First published in 1986, this book considers the nature of international interest in Antarctica and the positions of those involved. It looks at the significance of the historical dimension, the development of the treaty system, the management of marine and mineral resources, the role of the United Nations and the impact of such non-governmental organisations as Greenpeace International. The Antarctic implications of the Falklands War of 1982 are also discussed, as well as the underlying relationship between America and the Soviet Union during the 1980s. With a truly international scope, this reissue will be of particular relevance to students with an interest in the political, legal, economic and environmental concerns surrounding the Antarctic region, both in the present and historically.
Table of Contents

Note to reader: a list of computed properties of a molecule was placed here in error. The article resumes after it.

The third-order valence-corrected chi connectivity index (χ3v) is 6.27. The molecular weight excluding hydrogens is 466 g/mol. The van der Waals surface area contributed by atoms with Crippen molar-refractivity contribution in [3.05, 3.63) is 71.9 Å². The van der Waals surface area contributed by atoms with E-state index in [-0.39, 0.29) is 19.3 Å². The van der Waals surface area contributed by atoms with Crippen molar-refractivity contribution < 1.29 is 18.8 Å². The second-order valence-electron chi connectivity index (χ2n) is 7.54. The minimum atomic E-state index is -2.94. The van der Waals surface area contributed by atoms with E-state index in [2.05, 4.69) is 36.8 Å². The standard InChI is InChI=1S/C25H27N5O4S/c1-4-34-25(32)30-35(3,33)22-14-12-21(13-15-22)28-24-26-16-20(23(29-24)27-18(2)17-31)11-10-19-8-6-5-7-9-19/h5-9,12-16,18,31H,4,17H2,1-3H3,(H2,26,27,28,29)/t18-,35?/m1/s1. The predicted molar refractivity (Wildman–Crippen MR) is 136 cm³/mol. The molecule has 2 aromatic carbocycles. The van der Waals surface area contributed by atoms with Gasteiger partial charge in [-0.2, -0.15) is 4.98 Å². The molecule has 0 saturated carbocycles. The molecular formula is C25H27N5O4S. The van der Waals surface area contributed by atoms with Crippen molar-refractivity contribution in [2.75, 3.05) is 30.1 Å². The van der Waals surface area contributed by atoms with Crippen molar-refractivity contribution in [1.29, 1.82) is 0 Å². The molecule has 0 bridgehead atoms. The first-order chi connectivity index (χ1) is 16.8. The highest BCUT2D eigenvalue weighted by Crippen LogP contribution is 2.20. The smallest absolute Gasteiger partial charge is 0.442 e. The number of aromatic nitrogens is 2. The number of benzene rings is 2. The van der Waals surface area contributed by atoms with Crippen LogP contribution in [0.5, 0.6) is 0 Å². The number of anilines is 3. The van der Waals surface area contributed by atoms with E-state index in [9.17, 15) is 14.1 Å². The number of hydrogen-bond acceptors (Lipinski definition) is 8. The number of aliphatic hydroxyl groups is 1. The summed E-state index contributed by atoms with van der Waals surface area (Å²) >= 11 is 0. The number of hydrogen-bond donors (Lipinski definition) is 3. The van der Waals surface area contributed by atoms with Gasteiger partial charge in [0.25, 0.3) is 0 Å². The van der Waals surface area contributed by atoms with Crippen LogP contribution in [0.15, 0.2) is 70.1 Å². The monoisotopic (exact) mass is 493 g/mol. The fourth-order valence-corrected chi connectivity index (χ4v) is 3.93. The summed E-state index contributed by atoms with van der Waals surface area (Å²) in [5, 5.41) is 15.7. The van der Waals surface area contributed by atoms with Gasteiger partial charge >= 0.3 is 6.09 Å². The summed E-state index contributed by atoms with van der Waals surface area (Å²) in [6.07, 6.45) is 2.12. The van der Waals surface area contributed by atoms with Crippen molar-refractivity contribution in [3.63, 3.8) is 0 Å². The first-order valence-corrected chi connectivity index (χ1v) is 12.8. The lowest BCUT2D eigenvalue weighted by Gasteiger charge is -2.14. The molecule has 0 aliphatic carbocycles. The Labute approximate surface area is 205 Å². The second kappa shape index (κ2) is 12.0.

List of Figures; Abbreviations and Acronyms Used in the Text; Preface; Part I: Introduction to Antarctica 1. Antarctica as an International Political Question; Part II: The Antarctic Past 2. Exploration and Sovereignty in Antarctica 3. The International Geophysical Year 1957-1958: A Scientific and Political Turning Point; Part III: The Antarctic Present 4. A Continent for Peace 5. A Continent for Science 6. A Continent in Search of a Sovereign 7. A Continent Managed by the Antarctic Treaty System 8. A Continent for Limited Participation in an Open Treaty System 9. A Continent for the Management of Living Marine Resources in an Environmental Framework 10. A Continent in Search of a Minerals Regime 11. A Continent and its Place in the International Community; Part IV: The Antarctic Future 12. Antarctica in the 1980s and 1990s; Select Bibliography; Index